PAF News Archive

  • The KC-46A Pegasus aerial refueling aircraft takes off on its maiden flight from Paine Field in Everett, Washington, December 28, 2014

    Lessons from the Past for the Future of the KC-46A

    Sep 16, 2015

    Analysis suggests that fixed-price contracts have not successfully reduced costs to the DoD associated with developing complex weapon systems. This has implications for the Air Force, given the importance of the ongoing KC-46A program.

  • A U.S. Air Force C-17 Globemaster III taxis to its parking spot Bagram Airfield, Afghanistan, Sept. 25, 2012

    Peacetime Fuel 'Tankering' Could Save $25 Million Per Year

    May 4, 2015

    Fuel tankering is carrying excess fuel on an aircraft when flying from origins where fuel is less expensive than at the destination. Tankering fuel to a conflict zone like Afghanistan is almost always cost-effective, but the story is more complex elsewhere due to how fuel is purchased and resold within the DoD itself.

  • PLA soldiers march ahead of the opening session of the Chinese People's Political Consultative Conference at Tiananmen Sqaure in Beijing, March 3, 2015

    China's Incomplete Military Transformation

    Mar 18, 2015

    Although the People's Liberation Army has made impressive progress over the past 20 years, it still suffers from a number of potentially serious problems. Understanding its weaknesses — particularly what PLA officers themselves see as the most important shortcomings — is just as critical as studying its strengths.

  • A U.S. Air Force F-22 Raptor flying at Eielson Air Force Base, Alaska

    Where Commonality Can Work in a Sixth-Gen Fighter

    Mar 13, 2015

    The DoD plans to fund a Darpa-Air Force-Navy technology demonstration program aimed at developing critical sixth-generation fighter capabilities. It's a sign that the Pentagon is adopting a cost-effective strategy but it will need to remain vigilant to avoid the pitfalls that have caused previous joint fighter programs to fall short of hoped-for cost savings and to accept unwelcome design compromises.

  • Russia's President Vladimir Putin, Kyrgyzstan's President Almazbek Atambayev, Kazakhstan's President Nursultan Nazarbayev, and Belarus' President Alexander Lukashenko visit the Russian Defense Ministry's control room, Moscow, December 23, 2014

    Yes, Russia's Military Is Getting More Aggressive

    Dec 31, 2014

    As Russia's relations with the U.S. and Europe have deteriorated following Moscow's aggression in Ukraine, fly-bys of European neighbors by Russian aircraft have taken on new urgency. How should the West think about these provocative flights in light of understanding Russia's nuclear threat?

  • Young man working at computer outside

    The Realities of Silicon Valley's Lack of Workforce Diversity

    Oct 2, 2014

    Major Silicon Valley tech firms have released statistics indicating their workforces are largely made up of white men. Corporate America is on the receiving end of a complex chain of social and educational factors that continue to leave minorities behind in terms of college graduation.

  • Yool Kim and other witnesses at the July 16, 2014 joint hearing of the Senate Armed Services Committee, Subcommittee on Strategic Forces and Senate Commerce, Science, and Transportation Committee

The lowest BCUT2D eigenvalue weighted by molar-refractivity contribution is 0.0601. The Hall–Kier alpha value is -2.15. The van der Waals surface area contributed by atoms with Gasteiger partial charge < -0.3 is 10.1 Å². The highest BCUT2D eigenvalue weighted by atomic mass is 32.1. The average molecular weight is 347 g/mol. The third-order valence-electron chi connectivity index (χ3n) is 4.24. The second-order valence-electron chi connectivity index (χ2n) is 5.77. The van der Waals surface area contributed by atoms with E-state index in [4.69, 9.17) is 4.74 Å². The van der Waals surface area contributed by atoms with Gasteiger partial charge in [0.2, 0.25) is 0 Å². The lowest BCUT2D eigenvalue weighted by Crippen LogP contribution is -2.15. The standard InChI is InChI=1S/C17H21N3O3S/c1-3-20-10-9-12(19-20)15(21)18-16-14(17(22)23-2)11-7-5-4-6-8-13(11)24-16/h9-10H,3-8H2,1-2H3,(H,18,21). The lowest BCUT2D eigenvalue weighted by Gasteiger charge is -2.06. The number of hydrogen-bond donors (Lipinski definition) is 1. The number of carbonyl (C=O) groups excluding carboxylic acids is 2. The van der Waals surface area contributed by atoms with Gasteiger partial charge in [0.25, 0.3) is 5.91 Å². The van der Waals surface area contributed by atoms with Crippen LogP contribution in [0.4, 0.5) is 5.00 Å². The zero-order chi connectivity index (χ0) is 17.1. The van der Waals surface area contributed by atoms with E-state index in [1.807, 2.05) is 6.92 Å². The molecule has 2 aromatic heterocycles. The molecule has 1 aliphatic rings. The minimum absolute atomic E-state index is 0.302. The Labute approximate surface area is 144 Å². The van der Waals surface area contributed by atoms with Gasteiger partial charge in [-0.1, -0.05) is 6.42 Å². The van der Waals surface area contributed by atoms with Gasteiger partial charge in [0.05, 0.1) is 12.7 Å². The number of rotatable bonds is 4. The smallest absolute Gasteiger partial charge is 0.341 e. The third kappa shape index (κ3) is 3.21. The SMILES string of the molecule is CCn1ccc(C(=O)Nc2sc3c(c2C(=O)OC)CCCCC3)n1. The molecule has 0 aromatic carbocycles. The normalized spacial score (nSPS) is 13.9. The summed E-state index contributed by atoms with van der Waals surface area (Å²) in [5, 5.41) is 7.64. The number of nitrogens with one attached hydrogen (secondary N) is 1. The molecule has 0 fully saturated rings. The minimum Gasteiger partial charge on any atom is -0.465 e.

Should the U.S. Rely on Russian Rocket Engines?

    Jul 16, 2014

    One of the two launch vehicles that lift U.S. satellites into orbit depends on a rocket engine made by a company located in Russia. Russia's recent clashes with Ukraine and its claims on the Crimean peninsula have caused friction with the United States and thereby raised questions among U.S. policymakers about the potential for an interruption in the supply of the engines.

  • Airmen show support to reservists deploying to Afghanistan

    Don't Chop the Air Force — Look to the Reserves

    Apr 11, 2014

    The Air Force's latest budget plan proposes to cut 25,000 airmen. The recommendations made by the National Commission on the Structure of the Air Force (NCSAF) offer an alternative — and less risky — way forward.

  • Thomas V. Jones, Risk-Taking CEO Who Propelled Northrop's Expansion, Revolutionized Aerospace Industry

    Jan 17, 2014

    Thomas V. Jones, the Stanford-educated engineer who authored a bestselling RAND report in the early 1950s on U.S. Air Force transport options before becoming chief executive of Northrop, died January 7 at the age of 93.

  • F/A-18C Hornets fly from Andersen Air Base, Guam, during exercise Forger Fury II, 5 December, 2013

    Do Joint Fighter Programs Save Money?

    Dec 24, 2013

    Joint aircraft programs have not historically saved overall life cycle cost. On average, such programs experienced substantially higher cost growth in acquisition (research, development, test, evaluation, and procurement) than single-service programs.

  • preflight checks inside an F-35A Lightning II

    Innovation and America's 21st Century Air Force

    Nov 25, 2013

    Lost in the US defense budget debates are deeper issues about the relationship between the military and American society. In many ways, these issues are especially stark for the Air Force. Can the US Air Force improve this connection?

  • Running a test in a U.S. Air Force cyber lab

    A Cybercrisis Is Inevitable — and Manageable

    Jan 9, 2013

    The United States can manage a cybercrisis by taking steps to reduce the incentives for other states to step into crisis, by controlling the narrative, understanding the stability parameters of the crises, and trying to manage escalation if conflicts arise.

  • U.S. Military's Role with Petroleum Is to Assure Security

    Jun 19, 2012

    Energy purchases made by the U.S. Department of Defense do not influence world oil prices, making cutting fuel use the only effective choice to reduce what the Pentagon spends on petroleum fuels.